Ah, film festivals, the gateway to distribution for an independent film.
When I was starting out in the late ’80s and early ’90s, there was not the same festival protocol we know so well today. In fact, the film business was very mysterious. It wasn’t at all clear how to even break into filmmaking.
I opted to bring my movies to the local video stores and put them on the rental shelf along with the other VHS tapes from the studios. Most video stores were independently run and didn’t mind humoring me.
Things started to change in the early ’90s. The U.S. Film Festival had been re-named Sundance, and thanks to its famous figurehead in Robert Redford, developed a cache and became an essential way to break into the business. As with all silver linings, there was a dark cloud surrounding this new opportunity: exclusion. I tried to get into Sundance with my film No Telling, thinking a film with a passionate environmental theme was just what Redford wanted, but of course Redford doesn’t program the festival so I was being very naïve.
A couple years later I tried again to get into Sundance with my highly personal vampire yarn Habit, but it seems Sundance had tired of East Village vampire tales, having played Abel Ferrara’s The Addiction and Michael Almereyda’s Nadja the year before. I was out in the cold again, but attended The Chicago Film Festival instead and that is how Habit got launched. A warm event in a chilly city, The Chicago Film Festival was welcoming and generous to the filmmakers. Because it played in Chicago, it was screened by hometown critic Roger Ebert, who gave it a positive blurb which I wielded like a club during the year-long journey to distribution.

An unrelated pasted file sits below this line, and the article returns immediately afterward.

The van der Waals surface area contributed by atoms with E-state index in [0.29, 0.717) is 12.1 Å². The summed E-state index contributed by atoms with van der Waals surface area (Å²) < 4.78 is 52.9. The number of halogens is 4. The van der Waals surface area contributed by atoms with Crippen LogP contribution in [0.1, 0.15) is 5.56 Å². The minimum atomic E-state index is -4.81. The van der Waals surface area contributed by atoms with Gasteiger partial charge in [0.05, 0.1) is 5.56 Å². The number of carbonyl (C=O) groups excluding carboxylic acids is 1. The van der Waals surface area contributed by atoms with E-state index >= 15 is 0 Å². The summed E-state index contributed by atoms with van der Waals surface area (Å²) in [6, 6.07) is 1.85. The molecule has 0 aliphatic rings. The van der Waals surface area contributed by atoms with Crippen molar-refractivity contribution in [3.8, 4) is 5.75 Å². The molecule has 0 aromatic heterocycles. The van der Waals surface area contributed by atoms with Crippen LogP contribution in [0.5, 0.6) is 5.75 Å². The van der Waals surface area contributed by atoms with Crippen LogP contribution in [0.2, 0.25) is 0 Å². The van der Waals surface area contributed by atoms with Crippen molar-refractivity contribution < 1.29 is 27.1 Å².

The few festivals that took Habit after that were cherished events, a time to feel the film was being appreciated by filmmakers and audiences. They were opportunities to watch your film in a crowd and assess if it was really done. In fact I did edit a couple minutes out of Habit before investing to blow up the film and embark on the uncharted waters of self-distribution. At festival screenings, I felt audiences were responding to my movie, but distributors were not: It was time to take matters into my own hands.
Right about the time I’d opted for self-distribution, I got a call from one Charles Coleman from Chicago. He had seen Habit a year earlier at the Chicago Film Festival and wondered what had happened to it, wondered if he could open the film at Facets, an independent theater in the windy city. It would be the perfect launch to my self-distribution scheme. We opened to strong reviews (Ebert returned with a full review). And so it was the Chicago Film Festival that gave Habit its lifeline.
Over the years I found myself at Sundance for other reasons, supporting films I’d produced, even being invited to do a panel on new media because Glass Eye Pix had had an early web presence, my way of staying in touch with fans when I wasn’t in production. What I found discouraging was that at Sundance they were not programming thoughtful horror films, but just schlocky B-movies that played at midnight. The genre was not being treated seriously, it seemed to me, and as a result my aspirations to elevate the horror film was being frustrated. Once at the airport in Berlin, a programmer from Sundance ran into me in line and said, “Sorry we didn’t program Habit; it was a good movie.” I appreciated it, of course, but wished their enthusiasm had predated the accolades that did eventually befall Habit, when the film could have used the support.
My third film, Wendigo, premiered at the Woodstock Film Festival in 2001, just a few short weeks after the attacks of 9/11. The mood in that town, awash with fall colors and grey skies that year, was somber and resolved. Wendigo won best feature, but one of the jurors insisted the prize be split with a more overtly political film in honor of the seriousness of the times. I might argue my film had a rigorous philosophical agenda that confronted deeply relevant issues of usurpation and retribution, but no one was looking to the horror genre for any kind of catharsis back then.